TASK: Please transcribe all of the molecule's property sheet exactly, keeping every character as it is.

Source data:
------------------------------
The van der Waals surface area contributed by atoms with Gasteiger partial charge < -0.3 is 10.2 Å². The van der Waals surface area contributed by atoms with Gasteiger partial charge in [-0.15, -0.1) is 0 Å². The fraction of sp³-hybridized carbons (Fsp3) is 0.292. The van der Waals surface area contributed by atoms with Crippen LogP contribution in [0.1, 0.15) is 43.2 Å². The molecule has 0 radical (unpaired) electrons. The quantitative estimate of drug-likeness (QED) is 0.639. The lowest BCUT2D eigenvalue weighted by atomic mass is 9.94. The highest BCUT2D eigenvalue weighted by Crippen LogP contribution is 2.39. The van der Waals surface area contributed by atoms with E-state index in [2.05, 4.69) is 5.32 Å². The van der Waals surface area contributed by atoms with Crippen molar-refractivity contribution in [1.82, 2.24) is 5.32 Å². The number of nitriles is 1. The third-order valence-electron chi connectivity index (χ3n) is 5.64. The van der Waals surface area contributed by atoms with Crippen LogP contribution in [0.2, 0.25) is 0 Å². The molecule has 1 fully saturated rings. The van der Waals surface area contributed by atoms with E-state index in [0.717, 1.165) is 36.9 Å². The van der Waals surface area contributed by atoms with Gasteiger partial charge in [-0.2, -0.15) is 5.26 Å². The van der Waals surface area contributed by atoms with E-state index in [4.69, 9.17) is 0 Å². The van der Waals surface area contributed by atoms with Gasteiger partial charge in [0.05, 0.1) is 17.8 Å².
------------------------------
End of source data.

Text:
The van der Waals surface area contributed by atoms with Gasteiger partial charge < -0.3 is 10.2 Å². The van der Waals surface area contributed by atoms with Gasteiger partial charge in [-0.15, -0.1) is 0 Å². The fraction of sp³-hybridized carbons (Fsp3) is 0.292. The van der Waals surface area contributed by atoms with Crippen LogP contribution in [0.1, 0.15) is 43.2 Å². The molecule has 0 radical (unpaired) electrons. The quantitative estimate of drug-likeness (QED) is 0.639. The lowest BCUT2D eigenvalue weighted by atomic mass is 9.94. The highest BCUT2D eigenvalue weighted by Crippen LogP contribution is 2.39. The van der Waals surface area contributed by atoms with E-state index in [2.05, 4.69) is 5.32 Å². The van der Waals surface area contributed by atoms with Crippen molar-refractivity contribution in [1.82, 2.24) is 5.32 Å². The number of nitriles is 1. The third-order valence-electron chi connectivity index (χ3n) is 5.64. The van der Waals surface area contributed by atoms with Crippen LogP contribution in [0.2, 0.25) is 0 Å². The molecule has 1 fully saturated rings. The van der Waals surface area contributed by atoms with E-state index in [0.717, 1.165) is 36.9 Å². The van der Waals surface area contributed by atoms with Gasteiger partial charge in [-0.2, -0.15) is 5.26 Å². The van der Waals surface area contributed by atoms with E-state index in [4.69, 9.17) is 0 Å². The van der Waals surface area contributed by atoms with Gasteiger partial charge in [0.05, 0.1) is 17.8 Å².